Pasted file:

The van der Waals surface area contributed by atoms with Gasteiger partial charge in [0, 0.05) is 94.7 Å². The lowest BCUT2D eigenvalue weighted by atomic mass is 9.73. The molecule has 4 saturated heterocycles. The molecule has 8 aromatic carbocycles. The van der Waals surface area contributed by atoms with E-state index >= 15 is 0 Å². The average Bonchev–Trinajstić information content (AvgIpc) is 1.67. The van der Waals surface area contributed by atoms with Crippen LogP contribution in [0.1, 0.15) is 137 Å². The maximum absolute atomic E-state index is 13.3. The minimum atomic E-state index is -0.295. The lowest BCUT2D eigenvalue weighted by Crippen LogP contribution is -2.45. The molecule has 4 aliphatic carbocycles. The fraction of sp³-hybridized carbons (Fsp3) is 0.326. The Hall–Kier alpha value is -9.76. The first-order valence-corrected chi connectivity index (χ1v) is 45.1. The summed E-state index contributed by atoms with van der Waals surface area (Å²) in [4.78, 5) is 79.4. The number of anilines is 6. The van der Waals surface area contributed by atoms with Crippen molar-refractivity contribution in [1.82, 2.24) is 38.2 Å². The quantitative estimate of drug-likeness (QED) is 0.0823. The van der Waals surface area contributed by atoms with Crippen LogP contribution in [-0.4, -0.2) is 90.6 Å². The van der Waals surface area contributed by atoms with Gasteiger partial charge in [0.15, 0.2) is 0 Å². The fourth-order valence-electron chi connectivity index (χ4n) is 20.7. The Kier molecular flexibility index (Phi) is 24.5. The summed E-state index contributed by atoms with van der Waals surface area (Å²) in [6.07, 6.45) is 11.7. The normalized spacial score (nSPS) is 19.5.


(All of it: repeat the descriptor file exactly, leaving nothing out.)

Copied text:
The van der Waals surface area contributed by atoms with Gasteiger partial charge in [0, 0.05) is 94.7 Å². The lowest BCUT2D eigenvalue weighted by atomic mass is 9.73. The molecule has 4 saturated heterocycles. The molecule has 8 aromatic carbocycles. The van der Waals surface area contributed by atoms with E-state index >= 15 is 0 Å². The average Bonchev–Trinajstić information content (AvgIpc) is 1.67. The van der Waals surface area contributed by atoms with Crippen LogP contribution in [0.1, 0.15) is 137 Å². The maximum absolute atomic E-state index is 13.3. The minimum atomic E-state index is -0.295. The lowest BCUT2D eigenvalue weighted by Crippen LogP contribution is -2.45. The molecule has 4 aliphatic carbocycles. The fraction of sp³-hybridized carbons (Fsp3) is 0.326. The Hall–Kier alpha value is -9.76. The first-order valence-corrected chi connectivity index (χ1v) is 45.1. The summed E-state index contributed by atoms with van der Waals surface area (Å²) in [4.78, 5) is 79.4. The number of anilines is 6. The van der Waals surface area contributed by atoms with Crippen molar-refractivity contribution in [1.82, 2.24) is 38.2 Å². The quantitative estimate of drug-likeness (QED) is 0.0823. The van der Waals surface area contributed by atoms with Crippen LogP contribution in [-0.4, -0.2) is 90.6 Å². The van der Waals surface area contributed by atoms with Gasteiger partial charge in [0.15, 0.2) is 0 Å². The fourth-order valence-electron chi connectivity index (χ4n) is 20.7. The Kier molecular flexibility index (Phi) is 24.5. The summed E-state index contributed by atoms with van der Waals surface area (Å²) in [6.07, 6.45) is 11.7. The normalized spacial score (nSPS) is 19.5.